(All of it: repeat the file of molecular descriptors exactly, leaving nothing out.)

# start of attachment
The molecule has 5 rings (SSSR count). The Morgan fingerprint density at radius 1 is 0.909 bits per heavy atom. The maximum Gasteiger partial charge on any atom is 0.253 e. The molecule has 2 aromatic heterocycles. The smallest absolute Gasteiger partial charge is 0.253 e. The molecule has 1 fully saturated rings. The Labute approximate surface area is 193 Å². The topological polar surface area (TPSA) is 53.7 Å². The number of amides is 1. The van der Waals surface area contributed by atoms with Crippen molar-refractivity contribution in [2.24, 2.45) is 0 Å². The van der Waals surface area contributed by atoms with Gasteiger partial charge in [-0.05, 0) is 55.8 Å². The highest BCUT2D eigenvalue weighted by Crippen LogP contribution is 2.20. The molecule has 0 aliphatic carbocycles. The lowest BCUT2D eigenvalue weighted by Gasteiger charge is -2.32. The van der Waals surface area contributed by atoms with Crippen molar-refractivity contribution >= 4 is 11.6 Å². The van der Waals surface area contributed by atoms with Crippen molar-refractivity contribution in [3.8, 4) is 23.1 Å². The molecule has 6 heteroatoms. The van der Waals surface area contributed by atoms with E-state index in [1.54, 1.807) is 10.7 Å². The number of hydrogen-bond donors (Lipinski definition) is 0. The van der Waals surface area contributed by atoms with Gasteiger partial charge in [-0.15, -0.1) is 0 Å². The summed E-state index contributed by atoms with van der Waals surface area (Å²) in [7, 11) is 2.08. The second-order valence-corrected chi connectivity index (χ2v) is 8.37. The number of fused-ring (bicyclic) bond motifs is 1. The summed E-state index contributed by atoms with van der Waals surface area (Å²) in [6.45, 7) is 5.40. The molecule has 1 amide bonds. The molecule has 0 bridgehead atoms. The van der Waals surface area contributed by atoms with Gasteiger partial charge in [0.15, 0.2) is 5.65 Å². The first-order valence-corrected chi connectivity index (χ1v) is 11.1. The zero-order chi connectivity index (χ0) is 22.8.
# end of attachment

The molecule has 5 rings (SSSR count). The Morgan fingerprint density at radius 1 is 0.909 bits per heavy atom. The maximum Gasteiger partial charge on any atom is 0.253 e. The molecule has 2 aromatic heterocycles. The smallest absolute Gasteiger partial charge is 0.253 e. The molecule has 1 fully saturated rings. The Labute approximate surface area is 193 Å². The topological polar surface area (TPSA) is 53.7 Å². The number of amides is 1. The van der Waals surface area contributed by atoms with Crippen molar-refractivity contribution in [2.24, 2.45) is 0 Å². The van der Waals surface area contributed by atoms with Gasteiger partial charge in [-0.05, 0) is 55.8 Å². The highest BCUT2D eigenvalue weighted by Crippen LogP contribution is 2.20. The molecule has 0 aliphatic carbocycles. The lowest BCUT2D eigenvalue weighted by Gasteiger charge is -2.32. The van der Waals surface area contributed by atoms with Crippen molar-refractivity contribution >= 4 is 11.6 Å². The van der Waals surface area contributed by atoms with Crippen molar-refractivity contribution in [3.8, 4) is 23.1 Å². The molecule has 6 heteroatoms. The van der Waals surface area contributed by atoms with E-state index in [1.54, 1.807) is 10.7 Å². The number of hydrogen-bond donors (Lipinski definition) is 0. The van der Waals surface area contributed by atoms with Gasteiger partial charge in [-0.15, -0.1) is 0 Å². The summed E-state index contributed by atoms with van der Waals surface area (Å²) in [7, 11) is 2.08. The second-order valence-corrected chi connectivity index (χ2v) is 8.37. The number of fused-ring (bicyclic) bond motifs is 1. The summed E-state index contributed by atoms with van der Waals surface area (Å²) in [6.45, 7) is 5.40. The molecule has 1 amide bonds. The molecule has 0 bridgehead atoms. The van der Waals surface area contributed by atoms with Gasteiger partial charge in [0.15, 0.2) is 5.65 Å². The first-order valence-corrected chi connectivity index (χ1v) is 11.1. The zero-order chi connectivity index (χ0) is 22.8.